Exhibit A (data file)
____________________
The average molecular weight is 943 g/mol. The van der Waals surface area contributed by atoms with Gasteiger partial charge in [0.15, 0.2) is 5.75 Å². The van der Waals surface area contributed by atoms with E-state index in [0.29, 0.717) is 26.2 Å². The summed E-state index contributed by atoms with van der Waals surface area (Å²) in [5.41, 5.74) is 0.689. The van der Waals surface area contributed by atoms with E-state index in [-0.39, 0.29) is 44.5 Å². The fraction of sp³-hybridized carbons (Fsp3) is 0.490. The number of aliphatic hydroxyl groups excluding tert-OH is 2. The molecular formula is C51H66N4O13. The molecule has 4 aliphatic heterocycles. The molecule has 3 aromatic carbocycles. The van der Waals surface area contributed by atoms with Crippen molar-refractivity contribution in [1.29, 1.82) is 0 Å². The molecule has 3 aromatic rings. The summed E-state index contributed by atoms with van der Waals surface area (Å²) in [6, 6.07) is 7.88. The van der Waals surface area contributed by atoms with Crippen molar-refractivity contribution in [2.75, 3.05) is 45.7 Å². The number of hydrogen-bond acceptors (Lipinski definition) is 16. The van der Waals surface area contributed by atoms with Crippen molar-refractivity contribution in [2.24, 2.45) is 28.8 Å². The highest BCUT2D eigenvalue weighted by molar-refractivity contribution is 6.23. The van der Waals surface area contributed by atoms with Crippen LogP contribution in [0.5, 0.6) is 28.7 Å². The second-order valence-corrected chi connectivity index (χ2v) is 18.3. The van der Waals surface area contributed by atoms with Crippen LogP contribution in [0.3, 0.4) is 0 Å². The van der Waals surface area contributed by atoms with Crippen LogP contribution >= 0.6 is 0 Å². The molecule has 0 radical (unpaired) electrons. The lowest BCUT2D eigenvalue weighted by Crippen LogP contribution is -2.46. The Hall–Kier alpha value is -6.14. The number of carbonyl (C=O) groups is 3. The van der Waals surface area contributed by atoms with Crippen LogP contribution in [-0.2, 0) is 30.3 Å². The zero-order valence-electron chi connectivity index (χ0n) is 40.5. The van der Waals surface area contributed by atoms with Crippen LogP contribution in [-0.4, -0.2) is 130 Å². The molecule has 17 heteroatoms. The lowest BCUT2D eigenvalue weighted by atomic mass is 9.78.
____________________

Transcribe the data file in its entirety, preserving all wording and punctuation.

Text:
The average molecular weight is 943 g/mol. The van der Waals surface area contributed by atoms with Gasteiger partial charge in [0.15, 0.2) is 5.75 Å². The van der Waals surface area contributed by atoms with E-state index in [0.29, 0.717) is 26.2 Å². The summed E-state index contributed by atoms with van der Waals surface area (Å²) in [5.41, 5.74) is 0.689. The van der Waals surface area contributed by atoms with E-state index in [-0.39, 0.29) is 44.5 Å². The fraction of sp³-hybridized carbons (Fsp3) is 0.490. The number of aliphatic hydroxyl groups excluding tert-OH is 2. The molecular formula is C51H66N4O13. The molecule has 4 aliphatic heterocycles. The molecule has 3 aromatic carbocycles. The van der Waals surface area contributed by atoms with Crippen molar-refractivity contribution in [1.29, 1.82) is 0 Å². The molecule has 3 aromatic rings. The summed E-state index contributed by atoms with van der Waals surface area (Å²) in [6, 6.07) is 7.88. The van der Waals surface area contributed by atoms with Crippen molar-refractivity contribution in [2.75, 3.05) is 45.7 Å². The number of hydrogen-bond acceptors (Lipinski definition) is 16. The van der Waals surface area contributed by atoms with Crippen molar-refractivity contribution in [2.24, 2.45) is 28.8 Å². The highest BCUT2D eigenvalue weighted by molar-refractivity contribution is 6.23. The van der Waals surface area contributed by atoms with Crippen LogP contribution in [0.5, 0.6) is 28.7 Å². The second-order valence-corrected chi connectivity index (χ2v) is 18.3. The van der Waals surface area contributed by atoms with Crippen LogP contribution in [0.3, 0.4) is 0 Å². The van der Waals surface area contributed by atoms with Crippen LogP contribution >= 0.6 is 0 Å². The molecule has 0 radical (unpaired) electrons. The lowest BCUT2D eigenvalue weighted by Crippen LogP contribution is -2.46. The Hall–Kier alpha value is -6.14. The number of carbonyl (C=O) groups is 3. The van der Waals surface area contributed by atoms with Crippen LogP contribution in [-0.2, 0) is 30.3 Å². The zero-order valence-electron chi connectivity index (χ0n) is 40.5. The van der Waals surface area contributed by atoms with Crippen LogP contribution in [-0.4, -0.2) is 130 Å². The molecule has 17 heteroatoms. The lowest BCUT2D eigenvalue weighted by atomic mass is 9.78.